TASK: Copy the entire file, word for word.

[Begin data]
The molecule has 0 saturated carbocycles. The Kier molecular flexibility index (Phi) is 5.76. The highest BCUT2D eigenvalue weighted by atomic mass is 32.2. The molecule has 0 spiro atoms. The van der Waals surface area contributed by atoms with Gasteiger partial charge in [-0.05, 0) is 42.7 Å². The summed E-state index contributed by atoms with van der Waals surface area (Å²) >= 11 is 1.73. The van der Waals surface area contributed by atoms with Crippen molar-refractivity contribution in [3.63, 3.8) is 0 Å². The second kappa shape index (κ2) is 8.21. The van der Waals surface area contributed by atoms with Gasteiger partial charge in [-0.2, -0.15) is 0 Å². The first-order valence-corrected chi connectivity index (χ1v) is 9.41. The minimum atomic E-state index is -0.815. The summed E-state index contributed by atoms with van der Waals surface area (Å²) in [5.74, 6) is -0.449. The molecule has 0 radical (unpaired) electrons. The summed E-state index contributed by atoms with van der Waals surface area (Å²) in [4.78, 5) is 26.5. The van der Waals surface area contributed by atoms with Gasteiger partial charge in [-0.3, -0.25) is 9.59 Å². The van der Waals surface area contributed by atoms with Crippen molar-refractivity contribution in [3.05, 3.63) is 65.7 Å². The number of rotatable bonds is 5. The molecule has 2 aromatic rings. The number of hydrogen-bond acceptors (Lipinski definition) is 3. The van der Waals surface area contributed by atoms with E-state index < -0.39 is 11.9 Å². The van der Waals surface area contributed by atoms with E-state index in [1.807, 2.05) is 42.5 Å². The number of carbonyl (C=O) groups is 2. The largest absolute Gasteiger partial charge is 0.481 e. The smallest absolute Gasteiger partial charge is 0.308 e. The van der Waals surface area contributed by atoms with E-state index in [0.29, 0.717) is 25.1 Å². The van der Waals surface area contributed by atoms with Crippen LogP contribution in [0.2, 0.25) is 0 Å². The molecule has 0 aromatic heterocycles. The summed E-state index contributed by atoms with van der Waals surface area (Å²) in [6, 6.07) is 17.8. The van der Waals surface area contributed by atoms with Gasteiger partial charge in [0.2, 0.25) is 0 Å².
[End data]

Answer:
The molecule has 0 saturated carbocycles. The Kier molecular flexibility index (Phi) is 5.76. The highest BCUT2D eigenvalue weighted by atomic mass is 32.2. The molecule has 0 spiro atoms. The van der Waals surface area contributed by atoms with Gasteiger partial charge in [-0.05, 0) is 42.7 Å². The summed E-state index contributed by atoms with van der Waals surface area (Å²) >= 11 is 1.73. The van der Waals surface area contributed by atoms with Crippen molar-refractivity contribution in [3.63, 3.8) is 0 Å². The second kappa shape index (κ2) is 8.21. The van der Waals surface area contributed by atoms with Gasteiger partial charge in [-0.2, -0.15) is 0 Å². The first-order valence-corrected chi connectivity index (χ1v) is 9.41. The minimum atomic E-state index is -0.815. The summed E-state index contributed by atoms with van der Waals surface area (Å²) in [5.74, 6) is -0.449. The molecule has 0 radical (unpaired) electrons. The summed E-state index contributed by atoms with van der Waals surface area (Å²) in [4.78, 5) is 26.5. The van der Waals surface area contributed by atoms with Gasteiger partial charge in [-0.3, -0.25) is 9.59 Å². The van der Waals surface area contributed by atoms with Crippen molar-refractivity contribution in [3.05, 3.63) is 65.7 Å². The number of rotatable bonds is 5. The molecule has 2 aromatic rings. The number of hydrogen-bond acceptors (Lipinski definition) is 3. The van der Waals surface area contributed by atoms with E-state index < -0.39 is 11.9 Å². The van der Waals surface area contributed by atoms with E-state index in [1.807, 2.05) is 42.5 Å². The number of carbonyl (C=O) groups is 2. The largest absolute Gasteiger partial charge is 0.481 e. The smallest absolute Gasteiger partial charge is 0.308 e. The van der Waals surface area contributed by atoms with E-state index in [0.29, 0.717) is 25.1 Å². The van der Waals surface area contributed by atoms with Crippen LogP contribution in [0.2, 0.25) is 0 Å². The molecule has 0 aromatic heterocycles. The summed E-state index contributed by atoms with van der Waals surface area (Å²) in [6, 6.07) is 17.8. The van der Waals surface area contributed by atoms with Gasteiger partial charge in [0.2, 0.25) is 0 Å².